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The Bills put up 35 points and shut out the Dolphins in Miami on Sunday. In the old days, a win like that would have been cause for a multi-day celebration. Maybe it’s just me, but it isn’t the same any more. I mean, it’s always fun to beat the Dolphins, but they’ve been nearly as irrelevant as the Bills for a long time.
Plus, Sean McDermott has been teaching me to see the season the way he sees it: We’re going to spend six weeks getting ready to play, and then we’re going to play for 18 weeks. The object of playing those 18 weeks is build a team that’s good at everything in December and to pile up wins any way we can, so that we make the playoffs and ideally have the home field for some or all of them. Each game is different, with different matchups with different talent and different skill sets. If you win, throw it on the pile and move on. If you lose, just move on. In either case, you learn something about what you do well and what you do poorly, and you continue to work on both.
And so it is that I’m just not all that excited about the win over the Dolphins. For that matter, I wasn’t very upset about the loss to the Steelers. Just learn some lessons and go back to piling up wins. That’s exactly what the Bills did after the Steelers game. Along the way against the Dolphins they showed some flashes of what they could be, and they discovered some weaknesses. And, oh, by the way, they shut out the Dolphins!!!
Sean McDermott has been teaching me to see the games the way he sees them, too: Some things will go right, some won’t, you’ll score some, you’ll go cold some, and at the end of the game, you may be coasting, you may be whipped, or you’ll need to make plays to win. No reason to get too excited early in the game, or get upset. Do your best and see what you have coming down the stretch.
Coming down the stretch against the Dolphins, the Bills had a laugher. The only thing that mattered was that the reserves would preserve the shutout, and they did. Put the win on the pile and move on.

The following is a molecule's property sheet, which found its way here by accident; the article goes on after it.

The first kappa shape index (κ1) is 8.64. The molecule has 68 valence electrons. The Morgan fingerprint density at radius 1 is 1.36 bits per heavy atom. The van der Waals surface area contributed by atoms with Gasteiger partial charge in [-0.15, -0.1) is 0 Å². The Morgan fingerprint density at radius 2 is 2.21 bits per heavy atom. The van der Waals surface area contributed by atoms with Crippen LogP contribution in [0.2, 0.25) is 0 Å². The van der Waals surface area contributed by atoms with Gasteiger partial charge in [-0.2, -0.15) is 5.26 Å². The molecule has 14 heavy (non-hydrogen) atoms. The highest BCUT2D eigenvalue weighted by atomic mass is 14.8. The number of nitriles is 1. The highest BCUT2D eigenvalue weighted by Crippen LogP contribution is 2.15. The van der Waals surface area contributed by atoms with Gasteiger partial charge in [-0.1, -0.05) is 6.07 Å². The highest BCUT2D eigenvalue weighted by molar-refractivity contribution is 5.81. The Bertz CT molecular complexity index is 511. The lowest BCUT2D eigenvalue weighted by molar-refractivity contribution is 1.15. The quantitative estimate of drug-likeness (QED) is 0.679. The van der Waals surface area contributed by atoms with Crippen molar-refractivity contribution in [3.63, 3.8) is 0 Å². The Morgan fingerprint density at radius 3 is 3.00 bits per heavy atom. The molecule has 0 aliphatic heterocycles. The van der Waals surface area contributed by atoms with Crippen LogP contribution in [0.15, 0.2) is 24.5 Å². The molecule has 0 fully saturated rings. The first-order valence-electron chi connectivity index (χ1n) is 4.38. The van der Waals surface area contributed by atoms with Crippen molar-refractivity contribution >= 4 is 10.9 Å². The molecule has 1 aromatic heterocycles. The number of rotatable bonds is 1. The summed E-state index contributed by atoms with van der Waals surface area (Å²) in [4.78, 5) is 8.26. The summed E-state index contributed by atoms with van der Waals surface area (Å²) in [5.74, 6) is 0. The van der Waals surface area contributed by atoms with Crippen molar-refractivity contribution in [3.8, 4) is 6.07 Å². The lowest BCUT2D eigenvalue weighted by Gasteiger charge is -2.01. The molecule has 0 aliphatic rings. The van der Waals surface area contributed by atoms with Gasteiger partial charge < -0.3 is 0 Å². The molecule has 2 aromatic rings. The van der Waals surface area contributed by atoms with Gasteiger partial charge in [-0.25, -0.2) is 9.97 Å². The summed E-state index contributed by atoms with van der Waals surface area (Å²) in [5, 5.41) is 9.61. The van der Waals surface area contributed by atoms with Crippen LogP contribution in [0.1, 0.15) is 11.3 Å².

Was it a blowout? No, or at least it didn’t feel like one. Why not? Because the Bills looked, alternately, very good and then ineffective. They fumbled, they threw interceptions, they went three and out. They lit it up with big plays on their first two drives, and then there was nothing for a long stretch. They had an opportunity to grab the game and make it theirs at the end of the first half, and they got nothing. Then a beautiful touchdown drive after halftime made it 21-0, and the Bills coasted home.
The ups and downs of the offense didn’t matter all that much, of course, because the Bills defense came to play, and they just weren’t going to allow the Dolphins to compete. They sacked Tua and Brissett six times and pressured them on countless other plays. The defense gave up a play here and there, but not often enough for the Dolphins to sustain any kind of offense. Averages don’t mean much of anything after only two games, but check the stats: the Bills defense is second in the league in yards allowed, and second in points allowed. Of course, they haven’t played anyone you’d call an offensive powerhouse.
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The Bills got great pressure on the quarterback, rushing four and five defenders. Which four and five? Well, that’s the problem for the opponent to worry about. Sometimes the safeties are featured. Against the Dolphins, it was White and Taron Johnson. There’s always a mix of linebackers who might be coming. The Bills defensive ends often are back in in the short passing zones.
Who stood out on defense? Easier to ask who didn’t? Everyone’s name was called sooner or later. Hughes and Oliver were relatively quiet, but they helped create the relentless pressure that came from the outside. Lotulelei and Zimmer made plays in the middle, Addison was a constant disrupter. Both Milano and Edmunds were active blitzing, chasing down ball carriers, defending passes. Taron Johnson stood out. Dane Jackson’s tackle on 4th and 2 was fabulous.
Rousseau and Epenesa deserve special mention. Epenesa was relentless, showing surprising power to go with the shiftiness we saw some of last season. He played like he was determined to make a difference in the game on every play. It was an impressive show. If it was a sign of things to come, well, it’s going to be fun, because the guy on the other side is going to be Rousseau.